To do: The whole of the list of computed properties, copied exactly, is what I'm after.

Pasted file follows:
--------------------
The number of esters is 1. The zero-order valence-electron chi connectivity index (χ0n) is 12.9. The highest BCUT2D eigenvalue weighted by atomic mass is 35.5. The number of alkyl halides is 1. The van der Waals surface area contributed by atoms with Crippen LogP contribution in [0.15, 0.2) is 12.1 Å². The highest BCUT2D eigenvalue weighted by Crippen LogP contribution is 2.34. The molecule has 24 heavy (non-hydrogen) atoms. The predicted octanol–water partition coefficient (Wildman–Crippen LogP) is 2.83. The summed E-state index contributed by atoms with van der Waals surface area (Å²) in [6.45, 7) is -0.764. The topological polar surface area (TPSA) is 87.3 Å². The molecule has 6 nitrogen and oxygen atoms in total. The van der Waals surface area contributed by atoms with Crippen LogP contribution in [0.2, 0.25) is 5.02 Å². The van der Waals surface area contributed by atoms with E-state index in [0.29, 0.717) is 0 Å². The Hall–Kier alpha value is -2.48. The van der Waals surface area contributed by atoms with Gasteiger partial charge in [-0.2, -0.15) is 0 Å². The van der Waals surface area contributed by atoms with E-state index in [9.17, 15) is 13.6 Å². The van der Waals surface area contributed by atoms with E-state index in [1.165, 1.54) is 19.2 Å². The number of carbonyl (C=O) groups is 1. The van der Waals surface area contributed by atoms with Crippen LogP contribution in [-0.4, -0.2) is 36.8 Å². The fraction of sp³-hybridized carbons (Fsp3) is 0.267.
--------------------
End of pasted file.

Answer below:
The number of esters is 1. The zero-order valence-electron chi connectivity index (χ0n) is 12.9. The highest BCUT2D eigenvalue weighted by atomic mass is 35.5. The number of alkyl halides is 1. The van der Waals surface area contributed by atoms with Crippen LogP contribution in [0.15, 0.2) is 12.1 Å². The highest BCUT2D eigenvalue weighted by Crippen LogP contribution is 2.34. The molecule has 24 heavy (non-hydrogen) atoms. The predicted octanol–water partition coefficient (Wildman–Crippen LogP) is 2.83. The summed E-state index contributed by atoms with van der Waals surface area (Å²) in [6.45, 7) is -0.764. The topological polar surface area (TPSA) is 87.3 Å². The molecule has 6 nitrogen and oxygen atoms in total. The van der Waals surface area contributed by atoms with Crippen LogP contribution in [0.2, 0.25) is 5.02 Å². The van der Waals surface area contributed by atoms with E-state index in [0.29, 0.717) is 0 Å². The Hall–Kier alpha value is -2.48. The van der Waals surface area contributed by atoms with Gasteiger partial charge in [-0.2, -0.15) is 0 Å². The van der Waals surface area contributed by atoms with E-state index in [9.17, 15) is 13.6 Å². The van der Waals surface area contributed by atoms with E-state index in [1.165, 1.54) is 19.2 Å². The number of carbonyl (C=O) groups is 1. The van der Waals surface area contributed by atoms with Crippen LogP contribution in [-0.4, -0.2) is 36.8 Å². The fraction of sp³-hybridized carbons (Fsp3) is 0.267.